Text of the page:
▪ Overall winning classroom watches their teacher get a “pie in the face” at the wrap-up assembly March 23.
▪ Overall winning classroom wins their choice of a lunch from either Olive Garden or Domino’s.
STUCK FOR A BUCK a.k.a. TAPE MRS. DUGGINS TO THE WALL
Students encouraged to bring in $1 for one foot of duck tape through March 22
At the Wrap Up Assembly on March 23, students get to tape Principal Tracy Duggins to the gym wall
CLEAN OUT YOUR CONSOLE
On March 3, 8, 16, 21, student ambassadors will help you clean that extra change out of your console while you are in line to pick up your student from school.
LLS funds research to advance more breakthrough therapies for blood cancer patients. Since its inception, LLS has invested more than $1 billion in blood cancer research. In fiscal year 2014 alone, LLS invested more than $79.8 million in blood cancer research. Thanks to LLS funded research and the fund-raising effort of programs like Pennies for Patients, survival rates for some blood cancer patients have doubled, tripled and even quadrupled. Critical treatment innovations have originated through blood cancer research – radiation, chemotherapy, stem cell transplantation, and new targeted therapies. From 2000 to 2014, almost 40 percent of new anti-cancer drugs were FDA-approved for blood cancer patients — more first-ever approvals than for any other group of cancers — and many of these were advanced with funding from LLS. Some therapies are even helping patients with other cancers and other serious, nonmalignant diseases.
Patient access, policy and advocacy
LLS is the leading source of free blood cancer information, education and support. LLS’s Patient Services include: information specialists, The Trish Greene Back to School Program for Children with Cancer, Patti Robinson Kaufmann First Connection Program, family support groups, free education materials, free telephone and web education programs. Today, LLS is the voice for all blood cancer patients, advocating for policies that accelerate the approval of new treatments and ensure access to quality, affordable and coordinated care. LLS advocacy has been a strong voice in Washington, D.C., and throughout the United States, working to enact state and federal laws and regulations that ensure patients can access the care and treatments they need at an affordable price. Our grassroots advocacy network now includes more than 100,000 volunteers.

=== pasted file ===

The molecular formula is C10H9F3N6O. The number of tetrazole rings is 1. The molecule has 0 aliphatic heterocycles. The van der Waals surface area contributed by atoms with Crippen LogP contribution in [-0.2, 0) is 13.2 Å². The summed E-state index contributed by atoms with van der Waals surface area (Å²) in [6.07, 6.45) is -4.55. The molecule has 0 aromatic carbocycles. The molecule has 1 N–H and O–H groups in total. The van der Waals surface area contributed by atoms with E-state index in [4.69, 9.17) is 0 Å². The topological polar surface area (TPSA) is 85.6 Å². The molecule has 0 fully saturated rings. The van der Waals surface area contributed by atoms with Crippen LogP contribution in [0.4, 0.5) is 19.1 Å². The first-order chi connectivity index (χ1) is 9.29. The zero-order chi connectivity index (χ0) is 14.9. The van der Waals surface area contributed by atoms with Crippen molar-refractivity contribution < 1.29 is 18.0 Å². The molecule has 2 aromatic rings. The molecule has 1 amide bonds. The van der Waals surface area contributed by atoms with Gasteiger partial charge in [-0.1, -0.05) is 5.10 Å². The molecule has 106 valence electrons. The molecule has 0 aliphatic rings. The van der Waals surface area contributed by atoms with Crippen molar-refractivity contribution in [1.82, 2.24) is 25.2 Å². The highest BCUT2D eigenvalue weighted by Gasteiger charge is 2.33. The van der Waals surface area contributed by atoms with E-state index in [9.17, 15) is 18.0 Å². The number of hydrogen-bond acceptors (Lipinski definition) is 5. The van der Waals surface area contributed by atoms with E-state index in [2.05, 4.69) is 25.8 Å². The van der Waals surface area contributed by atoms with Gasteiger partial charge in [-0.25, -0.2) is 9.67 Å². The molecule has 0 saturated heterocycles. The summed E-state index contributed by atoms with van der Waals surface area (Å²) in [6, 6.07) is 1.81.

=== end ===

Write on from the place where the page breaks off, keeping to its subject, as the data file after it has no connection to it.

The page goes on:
Blood cancer facts
Leukemia, lymphoma and myeloma are cancers that can affect the bone marrow, blood cells, lymph nodes and other parts of the lymphatic system. These diseases are related in the sense that they probably all result from acquired mutations to the DNA of a single lymph- or blood-forming stem cell. The mutated stem cell multiplies continuously and interferes with the production and functioning of healthy blood cells. Leukemia is the most common cancer in children, adolescents and young adults younger than 20 years and it causes more deaths than any other cancer among this age group. In 2014, approximately 4,103 children and adolescents under 20 were diagnosed with a leukemia throughout the U.S.
Who: Program for cancer survivors who’ve been determined to be in remission, and at any stage of recovery, to help he or she grow stronger. Individuals do not have to be YMCA members to participate, but there is an application process.
What: New 12-week personal training program called LiveStrong free to participants and includes a free three-month membership. It is geared towards the needs and limitations of cancer patients.
When: Applying to register now for free to participants and up coming groups will be forming in March.
Where: Groups to meet twice weekly for one hour sessions at the O’Fallon YMCA located at 284 N. Seven Hills Road.
Goal: To increase strength, cardiovascular fitness, balance, and flexibility.
Please contact Stefanie McLaughlin at 628-7701, for more details and to sign up.